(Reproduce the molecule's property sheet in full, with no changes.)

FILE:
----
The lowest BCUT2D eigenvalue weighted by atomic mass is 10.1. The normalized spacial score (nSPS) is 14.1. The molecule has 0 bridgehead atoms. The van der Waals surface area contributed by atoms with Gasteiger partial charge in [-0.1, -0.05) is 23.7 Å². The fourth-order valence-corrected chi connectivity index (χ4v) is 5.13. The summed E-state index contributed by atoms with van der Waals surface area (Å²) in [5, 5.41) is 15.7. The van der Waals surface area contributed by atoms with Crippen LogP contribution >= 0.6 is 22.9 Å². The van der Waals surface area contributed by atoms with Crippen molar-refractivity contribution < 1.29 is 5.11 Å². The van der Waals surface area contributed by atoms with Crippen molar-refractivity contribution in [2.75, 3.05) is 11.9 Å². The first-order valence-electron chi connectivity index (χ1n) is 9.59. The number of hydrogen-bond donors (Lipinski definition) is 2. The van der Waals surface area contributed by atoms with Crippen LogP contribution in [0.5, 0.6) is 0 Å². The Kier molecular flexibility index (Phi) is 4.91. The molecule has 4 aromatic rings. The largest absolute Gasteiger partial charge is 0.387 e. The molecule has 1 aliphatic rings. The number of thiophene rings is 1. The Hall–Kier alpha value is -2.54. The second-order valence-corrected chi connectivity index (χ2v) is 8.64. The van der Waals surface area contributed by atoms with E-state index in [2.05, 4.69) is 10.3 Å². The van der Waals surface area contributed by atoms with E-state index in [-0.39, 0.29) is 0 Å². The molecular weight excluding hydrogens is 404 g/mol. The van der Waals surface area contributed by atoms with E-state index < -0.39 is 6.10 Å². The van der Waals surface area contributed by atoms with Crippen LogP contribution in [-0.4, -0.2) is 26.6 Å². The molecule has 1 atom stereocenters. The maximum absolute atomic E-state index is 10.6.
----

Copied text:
The lowest BCUT2D eigenvalue weighted by atomic mass is 10.1. The normalized spacial score (nSPS) is 14.1. The molecule has 0 bridgehead atoms. The van der Waals surface area contributed by atoms with Gasteiger partial charge in [-0.1, -0.05) is 23.7 Å². The fourth-order valence-corrected chi connectivity index (χ4v) is 5.13. The summed E-state index contributed by atoms with van der Waals surface area (Å²) in [5, 5.41) is 15.7. The van der Waals surface area contributed by atoms with Crippen LogP contribution >= 0.6 is 22.9 Å². The van der Waals surface area contributed by atoms with Crippen molar-refractivity contribution < 1.29 is 5.11 Å². The van der Waals surface area contributed by atoms with Crippen molar-refractivity contribution in [2.75, 3.05) is 11.9 Å². The first-order valence-electron chi connectivity index (χ1n) is 9.59. The number of hydrogen-bond donors (Lipinski definition) is 2. The van der Waals surface area contributed by atoms with Crippen LogP contribution in [0.5, 0.6) is 0 Å². The Kier molecular flexibility index (Phi) is 4.91. The molecule has 4 aromatic rings. The largest absolute Gasteiger partial charge is 0.387 e. The molecule has 1 aliphatic rings. The number of thiophene rings is 1. The Hall–Kier alpha value is -2.54. The second-order valence-corrected chi connectivity index (χ2v) is 8.64. The van der Waals surface area contributed by atoms with E-state index in [2.05, 4.69) is 10.3 Å². The van der Waals surface area contributed by atoms with E-state index in [-0.39, 0.29) is 0 Å². The molecular weight excluding hydrogens is 404 g/mol. The van der Waals surface area contributed by atoms with E-state index < -0.39 is 6.10 Å². The van der Waals surface area contributed by atoms with Crippen LogP contribution in [-0.4, -0.2) is 26.6 Å². The molecule has 1 atom stereocenters. The maximum absolute atomic E-state index is 10.6.